There’s two circles. Right now there’s only one though. Okay, got the idea?
Good luck. Are you ready?
Remember to look directly at them so there’s absolutely no doubts.
So look up! Look down.
(Some form a new circle as part of Look Up. Look Down)
Good now reform a circle. We reform a circle. Keep it going quick. Lookup! look down.
(Some go to the other circle as part of Look Up. Look Down)
Okay, look up. Look down.
(Mark joins the circle.)
Look up. Look down.
Look up. Look down.
(People are moving circles.)
Look up. Look down.
(People continue to move to different circles.)
Look up. Look down.
How To Play Narrative
Form a circle facing inwards inviting people to place their arms on the shoulders of their neighbours, kind of like a loose huddle.
Explain to your group that you will soon give a series of commands to “LOOK UP” and “LOOK DOWN” one after the other.
On the command “LOOK UP,” everyone is asked to cast their eyes directly up above them.
And then, on your command to “LOOK DOWN,” everyone is obliged to cast their eyes no lower than, and directly at the eye level of other group members. Indeed, everyone should attempt to look directly at one person, often across the circle to them.
Now, if two people happen to look at each other (ie by chance) at the same time, they instantaneously implode (arms fly madly into the air with exclamations of joy,) break away from their neighbours, and depart the circle.
This implosion will take a few seconds to settle, at which point the circle rejoins, and the next call of “LOOK UP” is issued.
Typically, the dearly departed members of the group are invited to form a new circle, and continue the looking up and down routine ad nauseam.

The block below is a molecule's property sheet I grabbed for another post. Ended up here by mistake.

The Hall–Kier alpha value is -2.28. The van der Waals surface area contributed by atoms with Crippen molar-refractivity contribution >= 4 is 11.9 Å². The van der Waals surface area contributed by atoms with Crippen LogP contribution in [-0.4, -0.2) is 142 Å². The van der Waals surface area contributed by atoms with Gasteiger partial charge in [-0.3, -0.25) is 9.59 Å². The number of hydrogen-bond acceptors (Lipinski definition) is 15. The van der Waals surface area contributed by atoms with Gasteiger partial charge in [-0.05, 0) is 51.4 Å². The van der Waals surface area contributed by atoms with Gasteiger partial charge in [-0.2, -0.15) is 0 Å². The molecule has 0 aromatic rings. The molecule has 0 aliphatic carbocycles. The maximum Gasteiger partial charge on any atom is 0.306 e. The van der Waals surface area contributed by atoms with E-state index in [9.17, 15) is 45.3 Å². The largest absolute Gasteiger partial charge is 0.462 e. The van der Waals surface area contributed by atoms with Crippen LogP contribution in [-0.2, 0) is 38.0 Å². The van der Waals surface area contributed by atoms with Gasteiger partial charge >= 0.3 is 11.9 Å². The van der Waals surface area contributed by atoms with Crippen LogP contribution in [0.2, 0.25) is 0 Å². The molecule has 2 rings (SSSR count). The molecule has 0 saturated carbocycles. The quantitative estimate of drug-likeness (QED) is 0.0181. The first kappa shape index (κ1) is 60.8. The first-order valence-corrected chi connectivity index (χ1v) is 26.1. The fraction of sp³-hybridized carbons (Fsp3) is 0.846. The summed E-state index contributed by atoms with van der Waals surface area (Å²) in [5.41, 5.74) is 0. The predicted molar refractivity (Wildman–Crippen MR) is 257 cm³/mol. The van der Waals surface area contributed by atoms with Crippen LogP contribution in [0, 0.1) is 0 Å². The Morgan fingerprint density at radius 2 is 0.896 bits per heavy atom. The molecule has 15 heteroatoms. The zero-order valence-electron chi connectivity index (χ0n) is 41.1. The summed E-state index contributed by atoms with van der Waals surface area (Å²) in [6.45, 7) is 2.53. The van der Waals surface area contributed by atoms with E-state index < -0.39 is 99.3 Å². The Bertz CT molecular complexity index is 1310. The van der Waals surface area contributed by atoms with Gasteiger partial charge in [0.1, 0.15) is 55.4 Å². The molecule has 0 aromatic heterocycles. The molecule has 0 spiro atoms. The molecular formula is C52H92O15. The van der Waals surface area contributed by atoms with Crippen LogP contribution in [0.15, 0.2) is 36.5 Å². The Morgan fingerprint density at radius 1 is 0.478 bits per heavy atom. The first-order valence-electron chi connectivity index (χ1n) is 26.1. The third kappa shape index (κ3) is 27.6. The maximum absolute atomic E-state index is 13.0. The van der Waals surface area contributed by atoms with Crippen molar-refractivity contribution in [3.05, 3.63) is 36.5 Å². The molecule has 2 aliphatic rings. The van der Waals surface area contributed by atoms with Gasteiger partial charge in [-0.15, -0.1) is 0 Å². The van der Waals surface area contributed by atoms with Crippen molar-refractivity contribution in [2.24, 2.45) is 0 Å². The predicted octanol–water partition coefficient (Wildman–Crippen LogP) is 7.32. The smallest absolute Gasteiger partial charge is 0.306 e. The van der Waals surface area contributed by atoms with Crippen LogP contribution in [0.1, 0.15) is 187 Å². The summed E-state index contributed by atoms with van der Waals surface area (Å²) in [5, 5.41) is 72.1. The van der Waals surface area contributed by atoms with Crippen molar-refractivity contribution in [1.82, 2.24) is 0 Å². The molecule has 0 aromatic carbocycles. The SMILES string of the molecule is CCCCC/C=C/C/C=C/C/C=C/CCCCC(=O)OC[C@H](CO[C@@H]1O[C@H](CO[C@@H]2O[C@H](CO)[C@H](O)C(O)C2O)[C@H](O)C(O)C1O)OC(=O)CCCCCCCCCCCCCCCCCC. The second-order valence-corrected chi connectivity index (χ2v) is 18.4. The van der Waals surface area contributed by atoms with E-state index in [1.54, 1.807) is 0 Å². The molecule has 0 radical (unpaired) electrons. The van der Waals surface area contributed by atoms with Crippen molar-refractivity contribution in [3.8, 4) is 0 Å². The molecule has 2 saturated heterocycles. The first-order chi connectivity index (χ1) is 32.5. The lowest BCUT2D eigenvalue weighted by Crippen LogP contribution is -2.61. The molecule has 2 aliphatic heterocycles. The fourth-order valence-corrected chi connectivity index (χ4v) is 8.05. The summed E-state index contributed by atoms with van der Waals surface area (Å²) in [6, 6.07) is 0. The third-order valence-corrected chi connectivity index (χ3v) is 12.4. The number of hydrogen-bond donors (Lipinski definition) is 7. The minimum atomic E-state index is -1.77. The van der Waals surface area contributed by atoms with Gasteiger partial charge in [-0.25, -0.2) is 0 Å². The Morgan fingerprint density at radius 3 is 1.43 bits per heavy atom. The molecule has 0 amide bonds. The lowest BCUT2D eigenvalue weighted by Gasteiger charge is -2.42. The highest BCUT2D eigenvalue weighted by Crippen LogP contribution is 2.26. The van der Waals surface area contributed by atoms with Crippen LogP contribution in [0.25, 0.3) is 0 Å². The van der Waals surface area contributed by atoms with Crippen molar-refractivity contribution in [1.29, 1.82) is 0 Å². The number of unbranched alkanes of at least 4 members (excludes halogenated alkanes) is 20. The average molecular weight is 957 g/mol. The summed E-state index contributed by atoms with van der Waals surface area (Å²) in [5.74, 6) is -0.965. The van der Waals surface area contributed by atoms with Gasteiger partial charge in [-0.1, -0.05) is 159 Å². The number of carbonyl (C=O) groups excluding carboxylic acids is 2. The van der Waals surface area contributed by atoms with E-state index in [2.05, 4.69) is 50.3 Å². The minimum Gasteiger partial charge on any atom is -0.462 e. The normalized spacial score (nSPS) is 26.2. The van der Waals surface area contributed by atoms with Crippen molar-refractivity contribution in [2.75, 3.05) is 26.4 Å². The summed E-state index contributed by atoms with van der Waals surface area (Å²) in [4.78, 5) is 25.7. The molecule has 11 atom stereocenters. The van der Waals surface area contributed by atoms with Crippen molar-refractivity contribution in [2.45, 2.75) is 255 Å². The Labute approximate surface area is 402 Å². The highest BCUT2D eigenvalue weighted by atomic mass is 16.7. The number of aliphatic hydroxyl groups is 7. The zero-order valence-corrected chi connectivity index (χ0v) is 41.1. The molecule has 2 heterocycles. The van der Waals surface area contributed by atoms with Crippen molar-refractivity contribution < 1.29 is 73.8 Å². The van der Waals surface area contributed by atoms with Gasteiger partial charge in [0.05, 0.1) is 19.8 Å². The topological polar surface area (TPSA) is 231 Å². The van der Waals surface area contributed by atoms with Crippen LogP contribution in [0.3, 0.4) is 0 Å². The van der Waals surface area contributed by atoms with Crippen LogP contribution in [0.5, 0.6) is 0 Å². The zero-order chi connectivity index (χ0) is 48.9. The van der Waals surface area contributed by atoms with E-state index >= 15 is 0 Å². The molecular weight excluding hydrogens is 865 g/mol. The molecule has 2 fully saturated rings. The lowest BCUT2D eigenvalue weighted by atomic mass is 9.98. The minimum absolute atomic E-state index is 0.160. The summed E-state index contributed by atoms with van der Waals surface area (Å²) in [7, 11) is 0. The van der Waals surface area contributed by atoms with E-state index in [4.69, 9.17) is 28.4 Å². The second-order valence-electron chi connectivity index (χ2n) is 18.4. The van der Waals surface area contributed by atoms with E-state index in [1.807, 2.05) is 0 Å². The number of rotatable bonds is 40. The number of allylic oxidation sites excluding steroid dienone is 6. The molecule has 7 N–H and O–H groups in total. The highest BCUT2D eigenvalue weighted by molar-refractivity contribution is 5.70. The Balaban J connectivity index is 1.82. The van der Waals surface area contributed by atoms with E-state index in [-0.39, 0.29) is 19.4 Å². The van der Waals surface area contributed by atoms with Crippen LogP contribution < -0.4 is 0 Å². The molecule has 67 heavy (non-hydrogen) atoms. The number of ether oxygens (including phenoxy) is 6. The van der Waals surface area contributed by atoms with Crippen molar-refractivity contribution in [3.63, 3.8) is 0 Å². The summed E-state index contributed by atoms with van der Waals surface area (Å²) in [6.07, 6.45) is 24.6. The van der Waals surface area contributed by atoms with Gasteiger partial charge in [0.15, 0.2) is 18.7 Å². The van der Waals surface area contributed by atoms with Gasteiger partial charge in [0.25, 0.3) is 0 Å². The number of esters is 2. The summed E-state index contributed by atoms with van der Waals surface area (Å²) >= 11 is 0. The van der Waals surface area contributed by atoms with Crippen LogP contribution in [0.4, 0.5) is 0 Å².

Your group can continue to form new circles, or choose to re-join an existing one – it doesn’t matter. After a minute or two, the excitement should have peaked, and you can happily move on.
Practical Leadership Tips
Note, if you are outside, warn people not to look directly up into the sun.
Removing sunglasses or large hats which shade the face is a good idea too, especially in large groups.
The larger your group, the more circles you may wish to introduce. Works best with no more than 30 in a circle, otherwise it gets hard to see who is looking at who.
You could integrate Look Up Look Down as part of a well-designed SEL program to develop your group’s ability to make caring and constructive choices about their personal behaviour and social interactions.
Specifically, this activity offers opportunities to explore and practice the following social & interpersonal skills:
Demonstrating Self-Discipline & Self-Motivation
Setting Personal & Group Goals
Build Positive Relationships
Demonstrating Curiosity & Open-Mindedness
Anticipating & Evaluating the Consequences of One’s Actions
Promoting Personal & Collective Well-Being